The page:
Harsh Noise Wally, is a sophisticated mashup mixing strips of Wally, the lazy and cynic colleague of Dilbert with some epic noise music extreme attitudes. Well conceived and assembled.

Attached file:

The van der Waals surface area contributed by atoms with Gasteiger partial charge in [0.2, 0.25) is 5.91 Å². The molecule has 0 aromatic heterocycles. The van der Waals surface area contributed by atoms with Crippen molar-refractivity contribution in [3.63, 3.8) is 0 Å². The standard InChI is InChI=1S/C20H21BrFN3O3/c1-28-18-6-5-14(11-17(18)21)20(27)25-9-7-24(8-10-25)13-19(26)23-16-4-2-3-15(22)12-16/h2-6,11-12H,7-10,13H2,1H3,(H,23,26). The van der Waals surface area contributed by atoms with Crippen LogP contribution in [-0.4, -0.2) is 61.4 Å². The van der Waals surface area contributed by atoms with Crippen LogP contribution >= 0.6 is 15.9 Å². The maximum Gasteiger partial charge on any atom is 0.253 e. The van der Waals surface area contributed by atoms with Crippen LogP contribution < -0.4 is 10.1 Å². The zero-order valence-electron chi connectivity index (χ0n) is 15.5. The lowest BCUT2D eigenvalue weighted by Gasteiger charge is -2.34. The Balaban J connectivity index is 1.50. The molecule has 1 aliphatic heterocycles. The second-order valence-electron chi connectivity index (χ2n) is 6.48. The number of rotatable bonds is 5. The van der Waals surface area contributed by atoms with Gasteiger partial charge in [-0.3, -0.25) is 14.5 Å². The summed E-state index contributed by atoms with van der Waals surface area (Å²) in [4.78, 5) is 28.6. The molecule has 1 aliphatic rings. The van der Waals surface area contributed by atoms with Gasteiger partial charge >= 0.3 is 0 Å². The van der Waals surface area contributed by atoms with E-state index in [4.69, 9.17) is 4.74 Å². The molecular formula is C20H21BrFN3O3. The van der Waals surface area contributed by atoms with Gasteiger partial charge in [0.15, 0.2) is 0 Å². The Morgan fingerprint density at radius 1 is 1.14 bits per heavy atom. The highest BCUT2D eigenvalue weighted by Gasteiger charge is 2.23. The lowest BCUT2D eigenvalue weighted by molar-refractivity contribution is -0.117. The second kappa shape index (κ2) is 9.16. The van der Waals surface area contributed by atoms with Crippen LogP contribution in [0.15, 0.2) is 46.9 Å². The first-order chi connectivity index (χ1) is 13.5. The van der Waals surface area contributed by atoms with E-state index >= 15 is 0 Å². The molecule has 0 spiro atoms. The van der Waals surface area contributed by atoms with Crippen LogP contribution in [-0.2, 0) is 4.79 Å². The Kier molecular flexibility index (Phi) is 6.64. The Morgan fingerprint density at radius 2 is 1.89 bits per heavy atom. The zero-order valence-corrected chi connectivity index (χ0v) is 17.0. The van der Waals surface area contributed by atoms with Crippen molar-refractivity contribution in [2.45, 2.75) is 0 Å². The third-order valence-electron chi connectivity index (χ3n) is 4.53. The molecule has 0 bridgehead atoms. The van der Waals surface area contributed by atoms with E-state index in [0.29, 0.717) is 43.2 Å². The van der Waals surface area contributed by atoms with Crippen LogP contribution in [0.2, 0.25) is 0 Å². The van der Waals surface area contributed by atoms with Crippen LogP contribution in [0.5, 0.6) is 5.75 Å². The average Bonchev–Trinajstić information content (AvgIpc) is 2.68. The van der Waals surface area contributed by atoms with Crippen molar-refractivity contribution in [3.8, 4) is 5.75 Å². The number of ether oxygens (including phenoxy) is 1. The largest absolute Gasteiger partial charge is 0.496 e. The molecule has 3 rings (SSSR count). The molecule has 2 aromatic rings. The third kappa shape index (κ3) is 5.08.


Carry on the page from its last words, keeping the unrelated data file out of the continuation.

A high density of monitoring devices crowds the space of the installation “Paranoid Shelter“, a project by the architecture research group fabric | ch. Despite the word “shelter” reminding of an atavistic sense of protection given by a closed and protected space, the skeletal appearance of the work is already alienating. The installation space is in fact occupied by three tall posts, dark and imposing, from which some steel cables depart, following the invisible boundary of the cones of the shoots of a videocamera that is also positioned on the posts. Intersecting each other, the cables draw a network – not very thick but compelling. The volume drawn by the intricacies of cables is a hyper-monitored area where sensors, cameras and microphones measure and track any movement or sound, temperature variation, the concentration of O2 and CO2, atmospheric pressure, light variations etc.. The data are recorded in realtime, stored in different databases according to the specific type of information, and finally crossed at various levels and related to the time and the space through an advanced system of complex analysis. The recorded activities are made available to visitors through a wifi access point network. Such a hyper monitored microcosm makes visible the mechanisms of data gathering (heightening them) which are starting to crowd our public space and our cities: in fact all cities are now aiming to reach a very sophisticated level of control (in jargon: “smart” ). The sense of claustrophobia created by this area without any physical wall directs attention to a crucial aspect of urban planning: the way we use ICT technologies has an enormous weight on the livability of a place. Their invisibility further stresses the urgent need to incorporate shared and public values when planning ICT apparatus, for making equal the basic infrastructure that we consider fundamental.